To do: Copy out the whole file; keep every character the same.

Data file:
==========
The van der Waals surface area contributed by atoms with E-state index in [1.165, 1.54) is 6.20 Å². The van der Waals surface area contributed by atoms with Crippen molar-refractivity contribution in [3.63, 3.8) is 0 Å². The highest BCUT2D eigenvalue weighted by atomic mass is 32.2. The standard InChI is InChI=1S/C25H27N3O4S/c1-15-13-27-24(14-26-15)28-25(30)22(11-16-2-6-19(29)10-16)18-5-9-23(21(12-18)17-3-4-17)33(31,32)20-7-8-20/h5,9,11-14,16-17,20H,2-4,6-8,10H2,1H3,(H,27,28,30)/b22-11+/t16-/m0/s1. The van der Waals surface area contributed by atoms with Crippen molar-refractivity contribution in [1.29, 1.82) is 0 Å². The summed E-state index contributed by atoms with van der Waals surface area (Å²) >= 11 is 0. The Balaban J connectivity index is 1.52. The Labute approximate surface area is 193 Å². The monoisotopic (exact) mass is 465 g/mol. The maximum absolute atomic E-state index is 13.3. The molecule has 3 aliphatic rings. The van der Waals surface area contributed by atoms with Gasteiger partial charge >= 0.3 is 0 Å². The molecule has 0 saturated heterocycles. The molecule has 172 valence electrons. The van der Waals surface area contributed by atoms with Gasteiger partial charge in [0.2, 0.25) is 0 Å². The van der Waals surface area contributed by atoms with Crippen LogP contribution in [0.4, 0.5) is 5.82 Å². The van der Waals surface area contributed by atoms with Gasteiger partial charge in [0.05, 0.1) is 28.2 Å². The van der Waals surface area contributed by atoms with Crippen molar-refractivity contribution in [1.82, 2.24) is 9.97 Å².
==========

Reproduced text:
The van der Waals surface area contributed by atoms with E-state index in [1.165, 1.54) is 6.20 Å². The van der Waals surface area contributed by atoms with Crippen molar-refractivity contribution in [3.63, 3.8) is 0 Å². The highest BCUT2D eigenvalue weighted by atomic mass is 32.2. The standard InChI is InChI=1S/C25H27N3O4S/c1-15-13-27-24(14-26-15)28-25(30)22(11-16-2-6-19(29)10-16)18-5-9-23(21(12-18)17-3-4-17)33(31,32)20-7-8-20/h5,9,11-14,16-17,20H,2-4,6-8,10H2,1H3,(H,27,28,30)/b22-11+/t16-/m0/s1. The van der Waals surface area contributed by atoms with Crippen molar-refractivity contribution in [1.29, 1.82) is 0 Å². The summed E-state index contributed by atoms with van der Waals surface area (Å²) >= 11 is 0. The Balaban J connectivity index is 1.52. The Labute approximate surface area is 193 Å². The monoisotopic (exact) mass is 465 g/mol. The maximum absolute atomic E-state index is 13.3. The molecule has 3 aliphatic rings. The van der Waals surface area contributed by atoms with Gasteiger partial charge >= 0.3 is 0 Å². The molecule has 0 saturated heterocycles. The molecule has 172 valence electrons. The van der Waals surface area contributed by atoms with Gasteiger partial charge in [0.2, 0.25) is 0 Å². The van der Waals surface area contributed by atoms with Crippen LogP contribution in [0.4, 0.5) is 5.82 Å². The van der Waals surface area contributed by atoms with Gasteiger partial charge in [0.05, 0.1) is 28.2 Å². The van der Waals surface area contributed by atoms with Crippen molar-refractivity contribution in [1.82, 2.24) is 9.97 Å².